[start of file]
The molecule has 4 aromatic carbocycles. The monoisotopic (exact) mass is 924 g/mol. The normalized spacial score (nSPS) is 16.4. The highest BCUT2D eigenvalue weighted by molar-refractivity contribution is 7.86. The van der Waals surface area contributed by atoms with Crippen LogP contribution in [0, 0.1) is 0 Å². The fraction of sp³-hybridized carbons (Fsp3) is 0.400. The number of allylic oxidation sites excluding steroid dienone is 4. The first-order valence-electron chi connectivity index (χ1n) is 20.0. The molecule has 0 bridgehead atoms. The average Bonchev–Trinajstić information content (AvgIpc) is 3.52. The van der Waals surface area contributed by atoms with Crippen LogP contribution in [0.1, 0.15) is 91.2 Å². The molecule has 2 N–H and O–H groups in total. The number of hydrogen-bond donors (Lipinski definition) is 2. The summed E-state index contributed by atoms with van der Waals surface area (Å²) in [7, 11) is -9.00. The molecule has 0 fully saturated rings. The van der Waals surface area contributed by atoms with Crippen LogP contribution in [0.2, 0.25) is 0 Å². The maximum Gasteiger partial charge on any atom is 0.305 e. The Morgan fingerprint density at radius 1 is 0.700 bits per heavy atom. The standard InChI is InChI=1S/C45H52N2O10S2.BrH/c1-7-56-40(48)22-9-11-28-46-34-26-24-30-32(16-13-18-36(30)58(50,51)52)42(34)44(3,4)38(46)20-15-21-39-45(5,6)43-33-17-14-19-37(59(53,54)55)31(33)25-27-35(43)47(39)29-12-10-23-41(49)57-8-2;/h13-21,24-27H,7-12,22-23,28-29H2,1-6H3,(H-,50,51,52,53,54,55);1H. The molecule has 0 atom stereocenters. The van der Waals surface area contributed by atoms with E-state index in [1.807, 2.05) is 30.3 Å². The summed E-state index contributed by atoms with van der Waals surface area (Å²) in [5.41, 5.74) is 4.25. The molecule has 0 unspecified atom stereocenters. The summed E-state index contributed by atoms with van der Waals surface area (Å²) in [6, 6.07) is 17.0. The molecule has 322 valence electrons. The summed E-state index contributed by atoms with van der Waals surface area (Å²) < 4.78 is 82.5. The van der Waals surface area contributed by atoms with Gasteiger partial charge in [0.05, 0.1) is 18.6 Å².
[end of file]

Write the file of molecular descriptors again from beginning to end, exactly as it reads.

The molecule has 4 aromatic carbocycles. The monoisotopic (exact) mass is 924 g/mol. The normalized spacial score (nSPS) is 16.4. The highest BCUT2D eigenvalue weighted by molar-refractivity contribution is 7.86. The van der Waals surface area contributed by atoms with Crippen LogP contribution in [0, 0.1) is 0 Å². The fraction of sp³-hybridized carbons (Fsp3) is 0.400. The number of allylic oxidation sites excluding steroid dienone is 4. The first-order valence-electron chi connectivity index (χ1n) is 20.0. The molecule has 0 bridgehead atoms. The average Bonchev–Trinajstić information content (AvgIpc) is 3.52. The van der Waals surface area contributed by atoms with Crippen LogP contribution in [0.1, 0.15) is 91.2 Å². The molecule has 2 N–H and O–H groups in total. The number of hydrogen-bond donors (Lipinski definition) is 2. The summed E-state index contributed by atoms with van der Waals surface area (Å²) in [7, 11) is -9.00. The molecule has 0 fully saturated rings. The van der Waals surface area contributed by atoms with Crippen LogP contribution in [0.2, 0.25) is 0 Å². The maximum Gasteiger partial charge on any atom is 0.305 e. The Morgan fingerprint density at radius 1 is 0.700 bits per heavy atom. The standard InChI is InChI=1S/C45H52N2O10S2.BrH/c1-7-56-40(48)22-9-11-28-46-34-26-24-30-32(16-13-18-36(30)58(50,51)52)42(34)44(3,4)38(46)20-15-21-39-45(5,6)43-33-17-14-19-37(59(53,54)55)31(33)25-27-35(43)47(39)29-12-10-23-41(49)57-8-2;/h13-21,24-27H,7-12,22-23,28-29H2,1-6H3,(H-,50,51,52,53,54,55);1H. The molecule has 0 atom stereocenters. The van der Waals surface area contributed by atoms with E-state index in [1.807, 2.05) is 30.3 Å². The summed E-state index contributed by atoms with van der Waals surface area (Å²) in [5.41, 5.74) is 4.25. The molecule has 0 unspecified atom stereocenters. The summed E-state index contributed by atoms with van der Waals surface area (Å²) in [6, 6.07) is 17.0. The molecule has 322 valence electrons. The summed E-state index contributed by atoms with van der Waals surface area (Å²) < 4.78 is 82.5. The van der Waals surface area contributed by atoms with Gasteiger partial charge in [0.05, 0.1) is 18.6 Å².